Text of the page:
Synopses & Reviews
Hailed as “an utter delight, the most brilliant witty and charming book I have read since I cant remember when” by The New York Times when it was originally published in 1956, Rose Macaulays The Towers of Trebizond tells the gleefully absurd story of Aunt Dot, Father Chantry-Pigg, Aunt Dots deranged camel, and our narrator, Laurie, who are traveling from Istanbul to legendary Trebizond on a convoluted mission. Along the way they will encounter spies, a Greek sorcerer, a precocious ape, and Billy Graham with a busload of evangelists. Part travelogue, part comedy, it is also a meditation on love, faith, doubt, and the difficulties, moral and intellectual, of being a Christian in the modern world.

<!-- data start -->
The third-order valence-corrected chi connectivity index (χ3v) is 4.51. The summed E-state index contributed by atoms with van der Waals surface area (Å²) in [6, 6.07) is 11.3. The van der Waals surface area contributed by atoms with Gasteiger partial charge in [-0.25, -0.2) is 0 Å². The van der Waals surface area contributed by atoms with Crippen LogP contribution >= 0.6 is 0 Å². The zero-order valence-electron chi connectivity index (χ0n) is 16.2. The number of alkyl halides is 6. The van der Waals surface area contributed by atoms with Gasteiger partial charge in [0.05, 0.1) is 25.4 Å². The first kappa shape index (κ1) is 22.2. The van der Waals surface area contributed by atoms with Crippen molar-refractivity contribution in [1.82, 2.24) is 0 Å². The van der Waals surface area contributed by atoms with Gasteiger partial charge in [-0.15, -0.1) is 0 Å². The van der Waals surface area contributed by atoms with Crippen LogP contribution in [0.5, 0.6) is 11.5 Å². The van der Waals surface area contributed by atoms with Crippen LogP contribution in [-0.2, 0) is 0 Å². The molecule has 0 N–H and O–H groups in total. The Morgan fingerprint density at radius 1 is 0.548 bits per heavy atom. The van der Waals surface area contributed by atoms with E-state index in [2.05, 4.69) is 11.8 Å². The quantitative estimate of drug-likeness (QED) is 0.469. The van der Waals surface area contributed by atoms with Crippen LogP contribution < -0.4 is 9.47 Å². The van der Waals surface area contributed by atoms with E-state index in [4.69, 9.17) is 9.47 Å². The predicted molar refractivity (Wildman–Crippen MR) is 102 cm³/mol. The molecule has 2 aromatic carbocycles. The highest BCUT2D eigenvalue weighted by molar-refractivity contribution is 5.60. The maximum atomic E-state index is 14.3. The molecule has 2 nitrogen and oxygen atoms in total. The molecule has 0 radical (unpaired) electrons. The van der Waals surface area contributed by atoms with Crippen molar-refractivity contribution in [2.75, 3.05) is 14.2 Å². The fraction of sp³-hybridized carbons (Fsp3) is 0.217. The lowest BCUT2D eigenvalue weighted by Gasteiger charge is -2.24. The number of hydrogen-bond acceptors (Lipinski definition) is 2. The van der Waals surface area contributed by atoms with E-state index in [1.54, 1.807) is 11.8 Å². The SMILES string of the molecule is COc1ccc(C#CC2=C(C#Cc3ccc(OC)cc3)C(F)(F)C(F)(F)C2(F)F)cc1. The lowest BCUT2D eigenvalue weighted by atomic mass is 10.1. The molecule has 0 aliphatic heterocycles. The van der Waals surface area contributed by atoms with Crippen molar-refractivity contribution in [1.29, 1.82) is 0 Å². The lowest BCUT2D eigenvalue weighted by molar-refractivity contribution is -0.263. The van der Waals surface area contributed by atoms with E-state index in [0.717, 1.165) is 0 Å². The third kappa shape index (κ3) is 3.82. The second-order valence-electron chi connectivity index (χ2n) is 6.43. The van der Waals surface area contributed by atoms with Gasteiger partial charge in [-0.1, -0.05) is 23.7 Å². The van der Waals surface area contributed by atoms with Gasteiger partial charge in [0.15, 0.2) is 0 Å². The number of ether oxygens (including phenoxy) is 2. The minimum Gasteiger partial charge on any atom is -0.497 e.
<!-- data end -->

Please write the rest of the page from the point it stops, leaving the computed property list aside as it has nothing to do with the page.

About the Author
Dame Rose Macaulay, one of the most popular writers and personalities in England from the 1920s until her death in 1958, was a friend to the likes of E. M. Forster and Virginia Woolf. She was the author of more than thirty-five books; Towers of Trebizond is her masterpiece.